When and with what two comorbidities will it present?

Chronic liver disease +/- compensation-->
Decreased hepatocyte # or function--> Acute Hepatic Failure

- Appears within 26 wks of initial liver injury
- Presents with coagulopathy and encephalopathy


What are the three ways that acute hepatic failure can present PATHOLOGICALLY?

- #1: chronic liver disease changes
- massive hepatic necrosis (80-90% loss)
- non-necrotic AHF ( i.e. reye's, preggos, drug tox)


How does Acute Hepatic Failure manifest clinically?
(skin, blood, neuro?)

- Jaundice (bilirubin retention) + N/ V
- Hyperammonimia
- Bx Changes, Rigidity, hyper-reflexia, EEG Changes


Describe the coagulopathy associated with acute hepatic failure: 4

- decreased clotting factor production
- ^ PT (decreased F VII)
- thrombocytopenia (marrow suppression, hypersplenism)
- DIC (failure to clear ACTIVATED factors from circulation)


What is micro vesicular steatosis and with what is it associated? What are three things that can cause this?

- Histological appearance of AHF in which fat globules fill cells bit not enough to push nuclei into periphery

- Asstd with fatty liver of PREGGOS, valproate or tetracycline toxicity


What are the lab findings associated with AHF?

- ^ AST, ^ALT
- Hypoalbuminemia
- Hyperammoemia


What are the ABCDEFs of AHF?

Acetaminophen, HepA, Autoimmune
Hep B
Hep C, Cryptogenic
Drugs (+ toxins), Hep D
Hep E, Esoterie cases (wilson's, budd chirari)
Fatty changes (microvesicular type)


What happens in hepatorenal syndrome?
What will make it better?
Describe the progression...

Pre renal failure without intrinsic morphologic abnormalities; renal function will normalize with improved hepatic function

systemic vasodilation--> compensatory renal vasoconstriction--> decreased GFR


Define Chronic Liver Disease; what is the endgame?

Liver disease, abnormal testing that lasts, progressive fibrosis that lasts LONGER than 6 mos

End result = cirrhosis


Describe the pathogenesis of liver CIRRHOSIS:

Damaged hepatocyte--> ROS/ Gfs/ TNF/ IL1-->
Collagen deposition--> Fibrosis--> Cirrhosis


Describe the histological path changes to the liver in liver cirrhosis: (4)

- FIBROSIS surrounding multiple adjacent lobules
- Regenerative NODULES in canals of Hering (micro)


Describe the early and late clinical manifestations of liver cirrhosis:

asx--> nonspecific (weak, anorexic) sx--> progressive liver failure--> portal HTN--> ascites, portal-systemic shunts, congestive HSM, encephalopathy


What is bile? Where is it produced?
What are its 4 functions?

Complex fluid of bile acids + bilirubin made in LIVER

Flows through biliary tract into sm intestine:
1) Emulsification + micelle formation = absorb dietary fat
2) Bicarb = neutralize gastric acid
3) Elimination: cholesterol, protein bound organic molecules, heavy metals, lipophilic metabolites


What is bilirubin? How much of bile does it comprise?
How is it clinically relevant?
What are its two forms?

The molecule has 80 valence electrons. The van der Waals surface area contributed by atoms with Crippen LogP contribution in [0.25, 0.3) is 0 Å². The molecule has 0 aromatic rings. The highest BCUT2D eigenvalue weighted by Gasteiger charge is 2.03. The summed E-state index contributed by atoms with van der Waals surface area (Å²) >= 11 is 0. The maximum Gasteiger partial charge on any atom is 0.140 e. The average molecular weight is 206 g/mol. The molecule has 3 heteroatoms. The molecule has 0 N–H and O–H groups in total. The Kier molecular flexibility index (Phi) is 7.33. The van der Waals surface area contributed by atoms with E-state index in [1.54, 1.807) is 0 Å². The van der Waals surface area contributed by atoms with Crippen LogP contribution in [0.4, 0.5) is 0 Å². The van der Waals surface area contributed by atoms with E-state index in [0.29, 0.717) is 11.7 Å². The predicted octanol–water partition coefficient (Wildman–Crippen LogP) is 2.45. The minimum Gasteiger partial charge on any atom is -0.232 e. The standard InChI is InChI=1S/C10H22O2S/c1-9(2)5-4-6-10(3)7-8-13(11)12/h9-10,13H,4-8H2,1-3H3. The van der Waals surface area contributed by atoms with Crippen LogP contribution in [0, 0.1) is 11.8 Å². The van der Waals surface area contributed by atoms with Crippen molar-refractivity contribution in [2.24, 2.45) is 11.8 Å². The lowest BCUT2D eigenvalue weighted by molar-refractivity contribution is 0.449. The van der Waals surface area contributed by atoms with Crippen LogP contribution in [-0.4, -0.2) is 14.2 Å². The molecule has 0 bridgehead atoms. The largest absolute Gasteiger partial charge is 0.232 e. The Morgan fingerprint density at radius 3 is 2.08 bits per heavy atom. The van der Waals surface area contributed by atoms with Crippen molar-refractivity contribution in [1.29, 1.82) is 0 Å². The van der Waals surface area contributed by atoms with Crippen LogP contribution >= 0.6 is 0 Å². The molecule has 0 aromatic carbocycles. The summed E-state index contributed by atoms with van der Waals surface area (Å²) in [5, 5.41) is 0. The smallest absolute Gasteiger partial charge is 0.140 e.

Heme breakdown products; 2% of bile
- makes bruises and jaundiced people yellow
- conjugated and unconjugated


Contrast conjugated and unconjugated bilirubin:

Unconjucated: water INSOLUBLE + TOXIC; crosses BBB in babies to cause kernicterus

Conjugated: water SOLUBLE, nontoxic, excreted in urine


What are bile salts? What are the two important ones called? What is their function?

- Bile acids (cholesterol breakdown products) conjugated to Taurine or Glycine
- Cholic acid, chenodeoxycholic acid
- Act as detergents to solubilize water insoluble lipids


Cholestasis: define the term

Decreased bile flow--> accumulation of substances normally excreted in bile


95% of bile acids are reabsorbed from WHERE in the intestine and returned to the liver???



If there is an issue with excessive bilirubin production, what type of bilirubinemia would occur?

What are 3 different pathological states that could induce such bilirubinemia?

Heme--> *Heme oxygenase*// *Biliverdinreductase*--> UNCONJUCATED Hyperbilirubinemia

Potential causes:
- hemolytic anemia
- hematoma/ internal hemorrhage
- ineffective erythropoiesis (PA, thalassemia)


Failure of bilirubin uptake or binding would cause what type of bilirubinemia?

What are 4 different pathological states that could induce such bilirubinemia?

Bilirubin-Alb complex--> NOT transported across cell mb and taken up by protein carrier-->
UNCONJUCATED Hyperbilirubinemia

Potential causes:
- Hepatocellular injury
- Drugs (interference with metabolism of protein carriers)
- Physiologic jaundice of the newborn
- Gilbert's syndrome


Failure to conjugate bilirubin in the hepatocyte ER involves failure of what enzyme?

What type of bilirubinemia will ensue?
What are 4 potential causes of such bilirubinemia?

Failure of *UDP Glucuronyl Transferase*--> Bilirubin NOT conjugated withglucuronic acid in ER-->
UNCONJUCATED Hyperbilirubinemia

Potential causes:
- Breast milk (???)
- Genetic UGT1A1 deficiency (Crigler-Najjar)
- Gilbert's syndrome
- Diffuse hepatitis


Failure to excrete bilirubin will result in what type of bilirubinemia?

What are 3 potential causes of excretion failure?

CONJUGATED bilirubin diffuses through cell into bile canaliculus--> FAILS to get excreted into bile-->